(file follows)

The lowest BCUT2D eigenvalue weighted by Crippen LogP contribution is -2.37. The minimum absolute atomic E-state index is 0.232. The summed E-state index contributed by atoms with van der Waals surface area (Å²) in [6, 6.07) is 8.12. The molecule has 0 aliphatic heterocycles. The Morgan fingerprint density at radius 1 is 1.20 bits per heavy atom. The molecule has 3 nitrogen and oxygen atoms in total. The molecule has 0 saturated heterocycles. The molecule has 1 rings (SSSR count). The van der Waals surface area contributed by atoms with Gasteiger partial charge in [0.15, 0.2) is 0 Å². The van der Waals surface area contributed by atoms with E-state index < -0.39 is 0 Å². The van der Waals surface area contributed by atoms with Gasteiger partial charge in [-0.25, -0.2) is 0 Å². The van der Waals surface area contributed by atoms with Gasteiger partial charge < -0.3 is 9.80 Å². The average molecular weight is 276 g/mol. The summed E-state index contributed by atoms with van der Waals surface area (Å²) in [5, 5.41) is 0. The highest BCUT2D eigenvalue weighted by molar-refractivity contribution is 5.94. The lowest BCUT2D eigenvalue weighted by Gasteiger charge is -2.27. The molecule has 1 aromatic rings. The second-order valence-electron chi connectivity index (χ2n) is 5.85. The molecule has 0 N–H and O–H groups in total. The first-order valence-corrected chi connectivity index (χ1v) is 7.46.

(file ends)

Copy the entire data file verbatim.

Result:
The lowest BCUT2D eigenvalue weighted by Crippen LogP contribution is -2.37. The minimum absolute atomic E-state index is 0.232. The summed E-state index contributed by atoms with van der Waals surface area (Å²) in [6, 6.07) is 8.12. The molecule has 0 aliphatic heterocycles. The Morgan fingerprint density at radius 1 is 1.20 bits per heavy atom. The molecule has 3 nitrogen and oxygen atoms in total. The molecule has 0 saturated heterocycles. The molecule has 1 rings (SSSR count). The van der Waals surface area contributed by atoms with Gasteiger partial charge in [0.15, 0.2) is 0 Å². The van der Waals surface area contributed by atoms with E-state index < -0.39 is 0 Å². The van der Waals surface area contributed by atoms with Gasteiger partial charge in [-0.25, -0.2) is 0 Å². The van der Waals surface area contributed by atoms with Gasteiger partial charge < -0.3 is 9.80 Å². The average molecular weight is 276 g/mol. The summed E-state index contributed by atoms with van der Waals surface area (Å²) in [5, 5.41) is 0. The highest BCUT2D eigenvalue weighted by molar-refractivity contribution is 5.94. The lowest BCUT2D eigenvalue weighted by Gasteiger charge is -2.27. The molecule has 1 aromatic rings. The second-order valence-electron chi connectivity index (χ2n) is 5.85. The molecule has 0 N–H and O–H groups in total. The first-order valence-corrected chi connectivity index (χ1v) is 7.46.